Marketers will need to engage with the Meta world whether they want to or not. The talent of tomorrow is likely to hang out in this or similar spaces. Advertising in a magazine just does not cut it anymore :).

– The META world and the continued rise of Tic Toc

Meta continues to widen its digital footprint. Yes, it is struggling with talent retention and might possibly have moved slightly out of sync with customers adoption speed, but its past tells us that META is here to stay. In lie of an alternative which offers users greater value, it is here that more digital ad spend is expected. Then there is Tic Toc, with an estimated 12 billion dollars in advertising spend, this is the most in-demand social media advertising channel of our time. It has grown up and is attracting users across generations with an almost equal split between the age groups 10-19, 20-29, 30-39 and 40-49 (the younger bracket still slightly ahead in the count). The platform is particularly interesting for B2C marketing but starting to see some traction for B2B brands as well.

Complacency is never a good idea in marketing. It is all about the target audience and the following audience does not follow Tic Toc trend: The ever-increasing age group of those over 55 years of age with a high amount of expendable income are mainly found on Facebook, Pinterest and Youtube. To clarify, Pinterest particularly applies to the female demographic. (see Statista 2022).

Statistic: Reach of leading social networking sites used by those aged 56 and older in the United Kingdom (UK) as of 3rd quarter 2020 | Statista
Find more statistics at Statista

PR and what was traditionally known as ‘below the line marketing’ will continue to grow in importance. However rather than courting the media, brands will aim to drive more of their audience to owned media as well as courting them in online spaces. The difficulty will be how to balance resources and the vast array of spaces a brand could engage with.

– Certainly the above is still true. Key here the ever-increasing pressure to conform with market messaging such as messaging around climate change and sustainability, has started creating brand confusion rather than differentiation. This an issue brand the PR professionals will need to tackle if they are to successfully break through the thick fog of the green ‘us too’.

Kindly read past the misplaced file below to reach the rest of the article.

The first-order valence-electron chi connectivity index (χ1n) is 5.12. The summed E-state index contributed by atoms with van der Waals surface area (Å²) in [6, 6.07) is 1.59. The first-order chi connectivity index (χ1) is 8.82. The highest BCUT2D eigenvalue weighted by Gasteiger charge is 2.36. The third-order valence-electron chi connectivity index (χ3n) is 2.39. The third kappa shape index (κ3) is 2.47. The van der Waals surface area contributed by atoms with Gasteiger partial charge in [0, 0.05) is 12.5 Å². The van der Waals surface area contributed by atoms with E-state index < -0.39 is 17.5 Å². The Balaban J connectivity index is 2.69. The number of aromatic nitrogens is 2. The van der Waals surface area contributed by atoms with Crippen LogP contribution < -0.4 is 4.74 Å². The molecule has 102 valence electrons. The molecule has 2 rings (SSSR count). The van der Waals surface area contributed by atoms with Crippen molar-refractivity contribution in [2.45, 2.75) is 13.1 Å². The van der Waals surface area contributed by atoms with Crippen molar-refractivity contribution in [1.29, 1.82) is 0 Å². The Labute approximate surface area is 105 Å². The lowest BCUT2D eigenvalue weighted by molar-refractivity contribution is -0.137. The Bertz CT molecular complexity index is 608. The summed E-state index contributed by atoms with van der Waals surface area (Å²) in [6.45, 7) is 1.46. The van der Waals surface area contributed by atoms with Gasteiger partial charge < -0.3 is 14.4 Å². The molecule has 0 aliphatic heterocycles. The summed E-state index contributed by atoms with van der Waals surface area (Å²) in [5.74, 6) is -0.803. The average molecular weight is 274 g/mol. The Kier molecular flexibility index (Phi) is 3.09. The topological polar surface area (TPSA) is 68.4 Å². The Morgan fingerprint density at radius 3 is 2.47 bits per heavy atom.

AI for marketing: the sheer amount of work needed to identify, find and engage today’s online audience will see more and more brands use AI to meet the challenge.

Finally, with an increase in inflation, possible food shortages caused by the war in the Ukraine and resulting supply chain issues for agricultural commodities such as fertiliser, and an increased sense of insecurity, consumers will move to buying less and buying cheaper products or products which seem to offer more value. Marketeers need to be aware of this change and consider that anything which indicates price hikes or sacrifice for things such as Net Zero might no longer be welcomed as readily as in previous seasons. A shift in messaging will be away from “Net Zero” towards “Energy” and “Energy Security” in all its forms.

– The last two points are still very much true. The increased need for digitally aware communication professionals who can use data and artificial intelligence to communicate well and who can think ahead, pre-empt and change course in an increasingly volatile market has never been more prevalent as today.

As 2022 heads towards its wintery end, there is a lot to keep brands and their marketers on their toes.